By Sarah Skwire
I know exactly where I will be tomorrow. I’ll be sitting on a grass-covered hill in a small town in Maine, applauding as fire trucks and floats roll by, watching my kids wave to the parade royalty and chase down candy thrown by the marchers, getting just a little teary as the war veterans ride by, and celebrating this unwieldy and flawed conglomeration of people and history and ideas called America.
It has taken me a while to understand why I like the Fourth of July so much. I don’t like government or politics. The onset of yet another round of presidential elections fills me with a vague dread and nausea. I don’t even like the Pledge of Allegiance.
If I have problems with all of these bastions of Americana, why bother celebrating this weekend? Why don’t I treat the Fourth of July with the same indifference I show Election Day?
For me, the Fourth of July is not a political celebration. I understand that it is for most people. And yes, I do see all those local politicians driving by in bunting-draped cars during that parade I’m so fond of. But for me, vaunting celebrations of contemporary political issues and personalities are not the point of the Fourth.
Mixed feelings may well be the only appropriate kind.
I’m not even there for the historical aspects of the celebrations. (Though, for the record, one of the most surprisingly moving things I have done on a past Fourth of July was to attend a public reading of the Declaration of Independence. I was brought to tears at many points, and to full-on rage at others. You could read it this weekend, if you wanted.) The June 17 tragedy in Charleston has reminded us, yet again, that history is never as uncomplicated as we would like it to be. Mixed feelings may well be the only appropriate kind. And so, as interested as I am in America’s founding, and as inspired as I am by so many aspects of it, that’s not why I’ll be sitting on the hill watching the parade go by.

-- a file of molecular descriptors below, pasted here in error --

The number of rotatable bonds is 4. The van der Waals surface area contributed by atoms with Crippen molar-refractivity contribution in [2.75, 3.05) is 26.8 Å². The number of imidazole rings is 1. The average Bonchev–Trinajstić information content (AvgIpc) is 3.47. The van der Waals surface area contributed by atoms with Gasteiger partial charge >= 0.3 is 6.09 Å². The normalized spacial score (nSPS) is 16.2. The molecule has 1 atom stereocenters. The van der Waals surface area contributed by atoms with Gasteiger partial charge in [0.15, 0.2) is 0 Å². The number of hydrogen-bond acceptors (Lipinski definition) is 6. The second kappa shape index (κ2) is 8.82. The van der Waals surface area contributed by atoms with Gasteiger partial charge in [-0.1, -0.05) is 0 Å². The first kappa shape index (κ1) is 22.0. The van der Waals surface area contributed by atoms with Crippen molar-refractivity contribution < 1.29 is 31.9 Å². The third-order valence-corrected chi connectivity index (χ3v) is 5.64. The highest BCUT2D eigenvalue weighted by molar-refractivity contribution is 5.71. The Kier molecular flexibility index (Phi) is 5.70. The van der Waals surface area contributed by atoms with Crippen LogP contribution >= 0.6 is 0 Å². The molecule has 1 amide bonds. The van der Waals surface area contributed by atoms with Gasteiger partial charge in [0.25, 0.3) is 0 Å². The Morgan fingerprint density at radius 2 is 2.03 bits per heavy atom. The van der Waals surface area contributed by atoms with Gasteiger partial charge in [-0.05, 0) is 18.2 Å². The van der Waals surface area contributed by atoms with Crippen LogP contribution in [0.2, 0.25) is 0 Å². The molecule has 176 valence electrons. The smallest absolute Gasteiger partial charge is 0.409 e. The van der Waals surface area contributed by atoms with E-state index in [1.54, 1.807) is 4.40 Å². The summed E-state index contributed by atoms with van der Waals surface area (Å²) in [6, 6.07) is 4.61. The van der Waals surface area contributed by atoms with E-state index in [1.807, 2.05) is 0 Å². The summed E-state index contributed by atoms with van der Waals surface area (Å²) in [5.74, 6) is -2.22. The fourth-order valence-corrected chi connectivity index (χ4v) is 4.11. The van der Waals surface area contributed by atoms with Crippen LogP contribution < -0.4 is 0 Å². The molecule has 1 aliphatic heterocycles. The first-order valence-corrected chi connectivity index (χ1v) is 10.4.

I’ll be watching the parade because I can, and because no one is making me. I’ve long thought that the American freedom to assemble is a freedom we don’t celebrate enough. We’re allowed to get together — when we choose and where we choose — to celebrate or mourn or express our opinions. There’s value in having a parade just to appreciate the right to have a parade. And there’s value in having one just to appreciate that you don’t have to have one. I’ve written for Anything Peaceful about Soviet May Day parades. These were enforced “celebrations” where workers had to check in with their bosses to prove they had attended, had shown their loyalty, and had expressed sufficient delight over belonging to the Soviet Union. No one will check to see if I attended the parade this weekend. That’s a pretty good reason to go.
I’ll be watching the parade because in with all the fire trucks and the government agencies are the local businesses, the city orchestra, the Girl Scout troop, the school of martial arts, the CrossFit gym, and all the other voluntary associations that Tocqueville correctly observed are such an important part of American life. I’ll be there because I think those organizations are worth celebrating, not only for the specific activities they promote, but also because they remind us all that “if men are to remain civilized or to become so, the art of associating together must grow and improve in the same ratio in which the equality of conditions is increased.”
But mostly, I’ll be watching the parade because everyone will be there. We will line the streets and watch the floats go by. And even within my own small family, we don’t all vote the same way (We don’t all vote!); we don’t all worship the same way; we don’t all agree on anything. But we’re all there, cheering for the parts of the parade we like best, politely acknowledging the parts we don’t care for as much, and helping the kids catch candy.
That’s plenty for me to celebrate.
I hear America singing, the varied carols I hear,
Those of mechanics, each one singing his as it should be blithe and strong,
The carpenter singing his as he measures his plank or beam,
The mason singing his as he makes ready for work, or leaves off work,
The boatman singing what belongs to him in his boat, the deckhand singing on the steamboat deck,
The shoemaker singing as he sits on his bench, the hatter singing as he stands,
The wood-cutter’s song, the ploughboy’s on his way in the morning, or at noon intermission or at sundown,
The delicious singing of the mother, or of the young wife at work, or of the girl sewing or washing,
Each singing what belongs to him or her and to none else,
The day what belongs to the day — at night the party of young fellows, robust, friendly,
Singing with open mouths their strong melodious songs.
—Walt Whitman, “I Hear America Singing”